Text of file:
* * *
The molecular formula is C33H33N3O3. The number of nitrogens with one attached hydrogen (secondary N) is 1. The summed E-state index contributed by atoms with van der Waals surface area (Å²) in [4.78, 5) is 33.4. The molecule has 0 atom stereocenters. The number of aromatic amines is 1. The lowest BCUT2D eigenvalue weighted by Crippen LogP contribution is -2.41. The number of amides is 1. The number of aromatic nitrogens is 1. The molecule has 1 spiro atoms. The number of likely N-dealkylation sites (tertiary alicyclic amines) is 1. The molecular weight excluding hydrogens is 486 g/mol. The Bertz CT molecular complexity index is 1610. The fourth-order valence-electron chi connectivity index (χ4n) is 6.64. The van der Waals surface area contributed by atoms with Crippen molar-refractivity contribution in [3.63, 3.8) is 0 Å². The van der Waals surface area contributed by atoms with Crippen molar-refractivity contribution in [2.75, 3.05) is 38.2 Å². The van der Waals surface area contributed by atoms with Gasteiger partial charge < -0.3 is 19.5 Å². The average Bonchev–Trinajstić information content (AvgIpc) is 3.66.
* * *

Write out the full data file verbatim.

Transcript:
The molecular formula is C33H33N3O3. The number of nitrogens with one attached hydrogen (secondary N) is 1. The summed E-state index contributed by atoms with van der Waals surface area (Å²) in [4.78, 5) is 33.4. The molecule has 0 atom stereocenters. The number of aromatic amines is 1. The lowest BCUT2D eigenvalue weighted by Crippen LogP contribution is -2.41. The number of amides is 1. The number of aromatic nitrogens is 1. The molecule has 1 spiro atoms. The number of likely N-dealkylation sites (tertiary alicyclic amines) is 1. The molecular weight excluding hydrogens is 486 g/mol. The Bertz CT molecular complexity index is 1610. The fourth-order valence-electron chi connectivity index (χ4n) is 6.64. The van der Waals surface area contributed by atoms with Crippen molar-refractivity contribution in [3.63, 3.8) is 0 Å². The van der Waals surface area contributed by atoms with Crippen molar-refractivity contribution in [2.75, 3.05) is 38.2 Å². The van der Waals surface area contributed by atoms with Gasteiger partial charge < -0.3 is 19.5 Å². The average Bonchev–Trinajstić information content (AvgIpc) is 3.66.